Wednesday, May 18, 2011

Update #27

In short...
Tumor markers up.
Cheeks (you know, those cheeks)  sore.
A few tears shed.
No decisions made.  
(Sometimes I impress myself with how few words I can use to summarize 3+ hours of my day.)
If you want a few more words, keep reading...
In essence, the probability that this 3rd line anti-estrogen is working is slim at best.  I shared all of my questions with my doctor regarding treatment options and she, once again, was fabulous in addressing them and doing her best to listen to me as a whole person and treat me as such.   Not to bore you with all the details of our conversation, but she understands what's at stake for me. She understands the limitations of medicine to solve my problem.  She understands my need to bring honest questions to her and have her answer me as honestly as she knows how.   
And it's hard for too.
She had tears in her eyes today, too.
Not because she sees my situation as hopeless today; but because she sees me. 
She sees me.
She understands - to some degree - what it's like to contemplate all this.
A new friend of mine (actually a Catholic Nun...long story...tell you later!) asked me last week what name do I most often call God.  When I pray, what name do I use?  
Holiest Ruler of all of Heaven and Earth was how I answered her.
(Just kidding. But it was a bit disconcerting to tell a nun how I talk to God.  I mean, she's the expert in talking to God, not me, right?)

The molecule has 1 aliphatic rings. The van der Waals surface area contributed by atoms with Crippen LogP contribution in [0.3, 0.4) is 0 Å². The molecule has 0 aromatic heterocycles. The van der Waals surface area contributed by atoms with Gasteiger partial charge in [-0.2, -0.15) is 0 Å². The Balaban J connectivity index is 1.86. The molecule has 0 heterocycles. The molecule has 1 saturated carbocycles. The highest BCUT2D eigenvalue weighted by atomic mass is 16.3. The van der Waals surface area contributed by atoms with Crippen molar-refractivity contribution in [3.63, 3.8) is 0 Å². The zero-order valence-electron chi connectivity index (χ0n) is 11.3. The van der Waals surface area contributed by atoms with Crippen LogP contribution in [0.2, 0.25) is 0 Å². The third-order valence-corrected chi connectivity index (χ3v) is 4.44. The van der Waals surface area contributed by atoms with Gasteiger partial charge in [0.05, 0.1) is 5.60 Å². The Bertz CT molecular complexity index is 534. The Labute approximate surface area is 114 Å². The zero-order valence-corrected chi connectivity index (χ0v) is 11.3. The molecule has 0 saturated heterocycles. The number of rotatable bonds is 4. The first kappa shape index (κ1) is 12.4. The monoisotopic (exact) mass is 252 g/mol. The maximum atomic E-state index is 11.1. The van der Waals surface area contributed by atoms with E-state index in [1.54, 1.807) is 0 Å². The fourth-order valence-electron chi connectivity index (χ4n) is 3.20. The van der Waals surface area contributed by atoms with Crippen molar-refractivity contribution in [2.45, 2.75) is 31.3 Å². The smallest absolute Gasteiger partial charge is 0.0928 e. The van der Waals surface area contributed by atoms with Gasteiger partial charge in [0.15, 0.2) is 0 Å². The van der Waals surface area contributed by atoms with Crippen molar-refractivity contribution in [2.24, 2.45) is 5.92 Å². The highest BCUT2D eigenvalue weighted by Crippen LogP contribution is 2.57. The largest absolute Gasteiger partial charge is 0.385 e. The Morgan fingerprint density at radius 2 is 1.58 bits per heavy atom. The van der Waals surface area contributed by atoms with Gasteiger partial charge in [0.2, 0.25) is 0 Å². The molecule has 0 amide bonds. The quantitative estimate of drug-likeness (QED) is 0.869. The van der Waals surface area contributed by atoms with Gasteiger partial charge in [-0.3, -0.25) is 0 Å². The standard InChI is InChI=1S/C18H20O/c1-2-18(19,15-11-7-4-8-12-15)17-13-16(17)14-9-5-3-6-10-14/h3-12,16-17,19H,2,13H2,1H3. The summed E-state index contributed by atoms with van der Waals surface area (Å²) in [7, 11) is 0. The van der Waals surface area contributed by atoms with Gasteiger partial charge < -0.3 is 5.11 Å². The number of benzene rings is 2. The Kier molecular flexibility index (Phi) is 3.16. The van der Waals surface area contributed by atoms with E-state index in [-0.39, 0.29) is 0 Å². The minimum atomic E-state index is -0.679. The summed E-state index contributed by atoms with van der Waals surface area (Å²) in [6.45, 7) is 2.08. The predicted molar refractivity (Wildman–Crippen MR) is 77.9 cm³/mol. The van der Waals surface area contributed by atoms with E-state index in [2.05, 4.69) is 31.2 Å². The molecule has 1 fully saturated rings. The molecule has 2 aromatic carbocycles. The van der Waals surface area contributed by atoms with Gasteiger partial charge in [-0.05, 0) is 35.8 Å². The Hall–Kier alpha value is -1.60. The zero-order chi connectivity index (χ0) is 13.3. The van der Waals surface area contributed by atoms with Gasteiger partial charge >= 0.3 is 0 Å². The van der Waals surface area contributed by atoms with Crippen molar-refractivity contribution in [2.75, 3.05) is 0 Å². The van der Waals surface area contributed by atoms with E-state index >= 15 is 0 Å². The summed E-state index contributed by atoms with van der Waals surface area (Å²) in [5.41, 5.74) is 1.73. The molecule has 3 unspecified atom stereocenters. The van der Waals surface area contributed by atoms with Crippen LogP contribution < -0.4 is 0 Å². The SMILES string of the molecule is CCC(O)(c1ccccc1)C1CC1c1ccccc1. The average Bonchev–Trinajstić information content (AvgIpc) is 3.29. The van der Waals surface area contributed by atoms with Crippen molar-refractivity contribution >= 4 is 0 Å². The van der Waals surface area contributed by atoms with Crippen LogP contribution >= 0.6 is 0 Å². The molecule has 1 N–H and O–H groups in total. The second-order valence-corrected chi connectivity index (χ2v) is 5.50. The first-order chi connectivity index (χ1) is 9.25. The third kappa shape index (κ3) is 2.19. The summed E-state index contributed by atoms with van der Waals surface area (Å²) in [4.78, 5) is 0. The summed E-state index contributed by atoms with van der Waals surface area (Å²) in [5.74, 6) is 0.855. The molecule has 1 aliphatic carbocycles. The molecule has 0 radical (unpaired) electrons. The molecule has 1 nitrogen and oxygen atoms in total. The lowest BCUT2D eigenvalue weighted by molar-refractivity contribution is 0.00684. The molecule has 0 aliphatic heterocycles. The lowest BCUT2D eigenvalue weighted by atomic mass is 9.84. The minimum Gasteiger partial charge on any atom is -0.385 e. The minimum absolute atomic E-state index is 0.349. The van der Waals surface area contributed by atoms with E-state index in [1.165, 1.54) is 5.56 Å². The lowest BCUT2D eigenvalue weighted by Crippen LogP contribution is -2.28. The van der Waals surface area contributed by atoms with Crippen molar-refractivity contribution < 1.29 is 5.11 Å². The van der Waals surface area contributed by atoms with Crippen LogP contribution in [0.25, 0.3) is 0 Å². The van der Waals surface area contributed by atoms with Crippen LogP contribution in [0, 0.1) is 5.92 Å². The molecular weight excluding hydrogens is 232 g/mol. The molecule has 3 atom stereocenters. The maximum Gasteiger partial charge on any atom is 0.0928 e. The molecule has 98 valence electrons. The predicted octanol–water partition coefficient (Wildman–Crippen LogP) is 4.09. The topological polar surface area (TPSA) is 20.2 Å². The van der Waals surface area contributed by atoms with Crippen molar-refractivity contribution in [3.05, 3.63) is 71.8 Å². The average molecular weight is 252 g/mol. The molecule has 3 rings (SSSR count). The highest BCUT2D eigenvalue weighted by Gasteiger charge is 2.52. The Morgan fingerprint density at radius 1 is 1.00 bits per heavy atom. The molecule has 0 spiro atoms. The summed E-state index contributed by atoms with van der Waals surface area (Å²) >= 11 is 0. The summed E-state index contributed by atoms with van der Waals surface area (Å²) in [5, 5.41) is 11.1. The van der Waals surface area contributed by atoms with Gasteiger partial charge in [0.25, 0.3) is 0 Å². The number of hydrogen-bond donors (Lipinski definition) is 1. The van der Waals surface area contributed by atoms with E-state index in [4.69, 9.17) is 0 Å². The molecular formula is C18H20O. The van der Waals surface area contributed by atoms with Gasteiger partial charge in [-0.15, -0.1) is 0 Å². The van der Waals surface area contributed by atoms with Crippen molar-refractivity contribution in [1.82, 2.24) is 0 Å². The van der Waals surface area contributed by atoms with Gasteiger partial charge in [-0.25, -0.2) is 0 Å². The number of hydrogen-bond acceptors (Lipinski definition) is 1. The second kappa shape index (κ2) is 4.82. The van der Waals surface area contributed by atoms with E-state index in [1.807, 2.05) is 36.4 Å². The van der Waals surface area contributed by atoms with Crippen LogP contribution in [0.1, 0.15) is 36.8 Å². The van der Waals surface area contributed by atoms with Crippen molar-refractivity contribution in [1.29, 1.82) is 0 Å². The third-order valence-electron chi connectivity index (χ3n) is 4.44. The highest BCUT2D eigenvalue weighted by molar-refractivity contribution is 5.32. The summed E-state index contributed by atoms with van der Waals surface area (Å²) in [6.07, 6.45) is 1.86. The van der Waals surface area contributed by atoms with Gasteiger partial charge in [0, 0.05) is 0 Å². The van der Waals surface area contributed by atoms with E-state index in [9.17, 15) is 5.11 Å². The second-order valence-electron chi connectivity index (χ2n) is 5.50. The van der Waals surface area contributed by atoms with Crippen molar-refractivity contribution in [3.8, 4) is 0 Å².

When I shared with her my real answer to her question, she encouraged me to expand the name I use when I think about and talk to God.   
I chose Elroy.
Oh, I mean El Roi.
I hope you laughed.  (That's about as funny as today's note's gonna be, folks)
Did you know that God calls himself by many names in Scripture.  One of those is El Roi.  It means the God who Sees. 
I gotta know that, right now, when things are hard and questions loom and my "normal" may be changing, I gotta know that He sees me. 
As much as I want to see Him, I gotta know that He sees me.
He sees me as I lay in bed contemplating the events that may take place today. 
He sees me as I drive into Roswell singing at the top of my lungs. 
He sees me as I wait in a lovely hospital gown.
He sees me as I sit here - ready to cry again at the drop of a hat - trying to honestly tell you what's going on, what I feel, what I know.